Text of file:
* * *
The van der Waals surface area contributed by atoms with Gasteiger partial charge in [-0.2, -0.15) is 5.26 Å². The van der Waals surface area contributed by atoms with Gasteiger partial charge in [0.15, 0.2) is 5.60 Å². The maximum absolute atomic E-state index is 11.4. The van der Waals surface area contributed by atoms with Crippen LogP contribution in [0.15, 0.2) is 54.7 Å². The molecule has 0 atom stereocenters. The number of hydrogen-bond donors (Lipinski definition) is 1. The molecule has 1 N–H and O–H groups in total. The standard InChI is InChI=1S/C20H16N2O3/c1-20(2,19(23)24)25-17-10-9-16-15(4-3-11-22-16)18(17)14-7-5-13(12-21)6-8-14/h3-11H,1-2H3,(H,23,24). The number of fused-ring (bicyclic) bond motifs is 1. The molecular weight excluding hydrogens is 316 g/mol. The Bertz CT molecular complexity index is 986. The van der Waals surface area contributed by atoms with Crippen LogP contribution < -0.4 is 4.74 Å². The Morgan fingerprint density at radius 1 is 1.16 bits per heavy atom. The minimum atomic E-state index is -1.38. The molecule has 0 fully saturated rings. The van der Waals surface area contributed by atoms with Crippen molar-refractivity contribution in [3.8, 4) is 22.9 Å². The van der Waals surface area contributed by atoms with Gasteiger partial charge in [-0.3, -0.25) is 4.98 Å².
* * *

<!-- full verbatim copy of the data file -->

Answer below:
The van der Waals surface area contributed by atoms with Gasteiger partial charge in [-0.2, -0.15) is 5.26 Å². The van der Waals surface area contributed by atoms with Gasteiger partial charge in [0.15, 0.2) is 5.60 Å². The maximum absolute atomic E-state index is 11.4. The van der Waals surface area contributed by atoms with Crippen LogP contribution in [0.15, 0.2) is 54.7 Å². The molecule has 0 atom stereocenters. The number of hydrogen-bond donors (Lipinski definition) is 1. The molecule has 1 N–H and O–H groups in total. The standard InChI is InChI=1S/C20H16N2O3/c1-20(2,19(23)24)25-17-10-9-16-15(4-3-11-22-16)18(17)14-7-5-13(12-21)6-8-14/h3-11H,1-2H3,(H,23,24). The number of fused-ring (bicyclic) bond motifs is 1. The molecular weight excluding hydrogens is 316 g/mol. The Bertz CT molecular complexity index is 986. The van der Waals surface area contributed by atoms with Crippen LogP contribution < -0.4 is 4.74 Å². The Morgan fingerprint density at radius 1 is 1.16 bits per heavy atom. The minimum atomic E-state index is -1.38. The molecule has 0 fully saturated rings. The van der Waals surface area contributed by atoms with Crippen molar-refractivity contribution in [3.8, 4) is 22.9 Å². The van der Waals surface area contributed by atoms with Gasteiger partial charge in [-0.3, -0.25) is 4.98 Å².